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Old 10-10-2012, 13:12   #762
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Re: Paper Charts Now Unnecessary

Here is another thread started today to reaffirm the need for paper charts.
Garmin won't support Unlocking old device charts
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Old 10-10-2012, 13:19   #763
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Re: Paper Charts Now Unnecessary

The legal situation will vary depending on country of registration and occasional the country whose territorial water you are in.
In many countries legislation has lagged behind technological advancements, mandating outmoded equipment without embracing newer equipment that can have a greater impact on safety. Nevertheless, I would recommend everyone follows the letter of the law that is applicable to their situation.

ECDIS is not designed, or suitable for smaller private boat use.
The legislation, safety equipment and training required for larger merchant ships will always, sensibly, be greater than for smaller pleasure vessels.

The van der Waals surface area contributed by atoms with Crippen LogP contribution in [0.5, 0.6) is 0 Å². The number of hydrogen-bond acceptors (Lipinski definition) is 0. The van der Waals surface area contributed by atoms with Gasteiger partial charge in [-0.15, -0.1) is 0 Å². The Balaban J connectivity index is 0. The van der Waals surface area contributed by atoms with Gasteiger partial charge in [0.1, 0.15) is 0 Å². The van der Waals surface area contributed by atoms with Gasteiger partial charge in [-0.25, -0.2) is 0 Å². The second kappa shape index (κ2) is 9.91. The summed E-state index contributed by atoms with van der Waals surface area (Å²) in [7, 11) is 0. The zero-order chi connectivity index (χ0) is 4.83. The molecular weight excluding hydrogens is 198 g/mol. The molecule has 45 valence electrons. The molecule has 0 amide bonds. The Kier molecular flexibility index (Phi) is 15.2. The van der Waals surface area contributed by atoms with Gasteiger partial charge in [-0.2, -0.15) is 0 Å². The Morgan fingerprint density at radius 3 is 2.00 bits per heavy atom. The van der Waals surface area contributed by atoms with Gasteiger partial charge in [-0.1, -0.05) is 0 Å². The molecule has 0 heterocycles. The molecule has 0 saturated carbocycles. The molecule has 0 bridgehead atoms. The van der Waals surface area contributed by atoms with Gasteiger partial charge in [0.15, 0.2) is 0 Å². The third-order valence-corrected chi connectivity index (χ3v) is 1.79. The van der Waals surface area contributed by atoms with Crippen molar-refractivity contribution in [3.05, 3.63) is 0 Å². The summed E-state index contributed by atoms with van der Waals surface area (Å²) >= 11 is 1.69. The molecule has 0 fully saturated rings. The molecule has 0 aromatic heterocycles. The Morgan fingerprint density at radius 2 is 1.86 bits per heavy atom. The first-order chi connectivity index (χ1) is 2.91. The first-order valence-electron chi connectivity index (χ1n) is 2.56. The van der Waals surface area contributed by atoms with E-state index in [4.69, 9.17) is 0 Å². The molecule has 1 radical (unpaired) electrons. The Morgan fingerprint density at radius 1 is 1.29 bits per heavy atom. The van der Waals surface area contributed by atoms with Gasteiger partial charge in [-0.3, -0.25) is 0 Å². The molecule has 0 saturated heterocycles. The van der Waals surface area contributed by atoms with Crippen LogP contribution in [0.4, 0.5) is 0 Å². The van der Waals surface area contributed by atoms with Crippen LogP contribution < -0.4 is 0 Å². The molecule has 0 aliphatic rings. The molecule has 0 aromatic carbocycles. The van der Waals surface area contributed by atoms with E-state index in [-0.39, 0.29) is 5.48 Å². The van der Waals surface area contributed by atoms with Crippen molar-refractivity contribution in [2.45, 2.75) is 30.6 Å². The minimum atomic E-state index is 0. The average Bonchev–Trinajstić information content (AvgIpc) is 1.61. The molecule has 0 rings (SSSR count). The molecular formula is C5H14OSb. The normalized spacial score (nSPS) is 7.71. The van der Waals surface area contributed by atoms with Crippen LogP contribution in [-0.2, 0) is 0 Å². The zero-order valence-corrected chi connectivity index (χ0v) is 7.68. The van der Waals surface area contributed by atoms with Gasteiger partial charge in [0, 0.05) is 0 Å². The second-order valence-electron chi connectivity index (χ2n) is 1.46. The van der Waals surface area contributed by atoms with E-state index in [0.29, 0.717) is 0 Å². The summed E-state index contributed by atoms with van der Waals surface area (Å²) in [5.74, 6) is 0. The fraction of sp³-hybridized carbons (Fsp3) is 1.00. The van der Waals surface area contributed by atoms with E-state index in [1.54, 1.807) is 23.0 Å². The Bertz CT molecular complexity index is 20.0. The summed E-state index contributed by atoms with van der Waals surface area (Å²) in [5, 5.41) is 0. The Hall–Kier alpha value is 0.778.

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Old 10-10-2012, 16:11   #764
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Re: Paper Charts Now Unnecessary

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Originally Posted by Celestialsailor View Post
Here is another thread started today to reaffirm the need for paper charts.
Garmin won't support Unlocking old device charts
Not sure how that reaffirms the need for paper charts?

The locked charts are not ones they have paid to use yet. It isn't they can't use the ones they have paid for. The same analogy is not having the paper chart.
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Old 10-10-2012, 17:38   #765
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Re: Paper Charts Now Unnecessary

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It's a backup GPS then, not a backup electronic chart.

To eliminate paper charts up you need IMHO multiple valid electronic chart systems some with an independent battery supply.

Well, that was my point ... it makes a terrible electronic chart IMO.

I personally don't think paper charts should be eliminated and as long as they print them and I'm sailing, I'll use them.

I will also use my chart plotter, and if something happened to it I'd sell all my t-shirts and buy another.